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The Challenges Of Localizing Video Games

The videogames industry, despite a slight recession-influenced decline in 2009, is still a huge money-spinning behemoth, and international, localized versions of games account for a sizeable portion of revenue.


While most major video games originate in the USA, the UK and Japan, the gaming audience is global. The videogames industry, despite a slight recession-influenced decline in 2009, is still a huge money-spinning behemoth, and international, localized versions of games account for a sizeable portion of revenue. Language is an obvious and clearly important issue but there are other considerations, from design to cultural issues.

 ‘All your base are belong to us’

 At the start of the millennium, the phrase 'All your base are belong to us' became an internet phenomenon and you can still regularly encounter the meme today amongst online gaming communities.

 The source of the phrase was the opening cutscene of the 1991 European adaptation for the Sega Mega Drive of a Japanese arcade game called Zero Wing. In the cutscene, a baddie called CATS (or perhaps baddies, plural; it's still unclear whether CATS was an individual or an organisation) utters the now legendary pronouncement, while elsewhere there are gems like 'Someone set up us the bomb' and 'You have no chance to survive make your time'.

 Not all early adaptations were quite so mangled, but localization, where it occurred, was often an afterthought. Today, developers can save time and money in the long run by planning for localized versions early. It's also beneficial to have these localized games available as quickly as possible, before grey market or pirated copies of the original have the chance to fully circulate, or initial excitement for the product fades.

 Lost in translation

 Good quality translation is essential if a game is to successfully cross markets. The ideal solution is to use native speakers from the target market to translate everything, from scripts to text to cultural context. The New York Times  quotes Yoichi Wada, president of Japan based developer Square Enix. “How do you truly globalise?” asked Mr Wada at the 2010 Tokyo Game Show. “I think you have to work with people who grew up overseas, who grew up breathing the culture. It’s impossible otherwise.”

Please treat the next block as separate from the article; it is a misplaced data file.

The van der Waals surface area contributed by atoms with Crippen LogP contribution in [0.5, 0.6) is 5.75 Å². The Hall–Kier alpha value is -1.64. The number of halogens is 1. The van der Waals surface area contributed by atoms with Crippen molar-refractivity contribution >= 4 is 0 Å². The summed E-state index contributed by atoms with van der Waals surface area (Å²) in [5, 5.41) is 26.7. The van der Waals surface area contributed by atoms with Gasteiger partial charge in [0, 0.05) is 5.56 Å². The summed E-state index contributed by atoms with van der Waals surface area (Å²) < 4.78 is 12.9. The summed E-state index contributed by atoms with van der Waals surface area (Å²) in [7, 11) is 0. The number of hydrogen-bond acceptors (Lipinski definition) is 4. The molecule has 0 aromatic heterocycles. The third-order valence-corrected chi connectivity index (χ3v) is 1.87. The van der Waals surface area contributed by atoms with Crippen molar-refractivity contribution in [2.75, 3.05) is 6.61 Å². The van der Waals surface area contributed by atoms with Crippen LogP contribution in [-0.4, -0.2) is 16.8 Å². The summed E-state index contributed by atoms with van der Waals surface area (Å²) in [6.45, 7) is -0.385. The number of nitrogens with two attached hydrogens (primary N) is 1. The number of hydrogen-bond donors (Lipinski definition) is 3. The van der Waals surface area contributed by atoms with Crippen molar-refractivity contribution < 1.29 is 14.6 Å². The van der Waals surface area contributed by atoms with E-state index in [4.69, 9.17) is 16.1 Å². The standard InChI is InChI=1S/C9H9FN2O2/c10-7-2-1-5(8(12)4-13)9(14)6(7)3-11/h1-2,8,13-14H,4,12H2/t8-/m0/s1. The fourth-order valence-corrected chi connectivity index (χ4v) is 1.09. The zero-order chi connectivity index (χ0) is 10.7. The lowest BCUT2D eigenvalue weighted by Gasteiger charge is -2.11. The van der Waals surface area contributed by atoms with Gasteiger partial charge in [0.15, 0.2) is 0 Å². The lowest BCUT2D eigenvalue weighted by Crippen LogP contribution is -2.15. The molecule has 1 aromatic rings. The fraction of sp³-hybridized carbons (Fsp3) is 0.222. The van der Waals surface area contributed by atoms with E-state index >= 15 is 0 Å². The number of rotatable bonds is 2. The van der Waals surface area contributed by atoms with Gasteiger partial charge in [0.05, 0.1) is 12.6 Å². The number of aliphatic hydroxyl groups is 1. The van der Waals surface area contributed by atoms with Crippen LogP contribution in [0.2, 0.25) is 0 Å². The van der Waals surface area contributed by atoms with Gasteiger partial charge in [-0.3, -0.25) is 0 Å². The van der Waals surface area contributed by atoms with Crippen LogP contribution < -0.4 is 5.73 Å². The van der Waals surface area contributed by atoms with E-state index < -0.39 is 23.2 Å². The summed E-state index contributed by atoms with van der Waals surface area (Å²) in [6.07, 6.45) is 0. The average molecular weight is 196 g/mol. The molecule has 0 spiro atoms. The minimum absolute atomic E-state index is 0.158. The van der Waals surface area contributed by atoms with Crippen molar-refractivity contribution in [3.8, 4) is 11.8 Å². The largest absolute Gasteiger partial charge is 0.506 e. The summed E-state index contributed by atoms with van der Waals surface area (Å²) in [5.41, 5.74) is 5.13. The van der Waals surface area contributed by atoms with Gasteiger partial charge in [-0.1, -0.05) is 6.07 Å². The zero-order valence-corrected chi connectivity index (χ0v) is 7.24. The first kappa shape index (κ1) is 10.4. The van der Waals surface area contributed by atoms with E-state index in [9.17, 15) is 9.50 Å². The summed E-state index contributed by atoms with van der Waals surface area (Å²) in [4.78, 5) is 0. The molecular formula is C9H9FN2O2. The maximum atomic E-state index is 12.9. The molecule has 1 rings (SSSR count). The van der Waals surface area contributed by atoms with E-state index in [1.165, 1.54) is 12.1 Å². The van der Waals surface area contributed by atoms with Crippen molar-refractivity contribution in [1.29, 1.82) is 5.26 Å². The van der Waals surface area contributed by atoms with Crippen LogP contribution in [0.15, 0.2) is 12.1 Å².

Voice acting has become increasingly important in the gaming sphere and the same quality as exists in the original version should always be the target. It's not enough for the script to be accurately translated; the delivery is equally important and professional voice actors should be used when possible.

 Questions of design

 Some design issues can be planned for in advance. For images, you should use multiple layers, allowing any text to be separated from artwork. Similarly, the voice track should be kept separate from visual cinematics, allowing it to be replaced with relative ease. Using Unicode with appropriate fonts will enable the conversion of scripts, but it should be kept in mind that some scripts can take up more or less space than others.

Interface aspects such as menus and dropdown lists have fixed dimensions and if allowances are not made in the original design for text expansion, the contents may have to be rewritten rather than translated. International keyboard layouts differ, so care must also be taken with hotkey mapping.

 In terms of game-play, story and graphics, different cultures may have different requirements. In Japan games tend to be linear, whereas there's been a tendency in the USA and Europe of late for more open, 'sandbox' style games.

Asian audiences also have a penchant for stylised, cartoonish or ‘child-like’ characters, while more realistic features are more common in the West. It might not be possible to appeal to everyone at all times, and some games will always be more successful in one territory than others, but thorough planning, localization and execution will help produce that crossover success.

About the author

Christian Arno is founder of Lingo24, an international translation services provider which specializes in website localization. With 130 employees working across three continents and clients in over sixty countries, Lingo24 is on course for a turnover of $8m in 2010.

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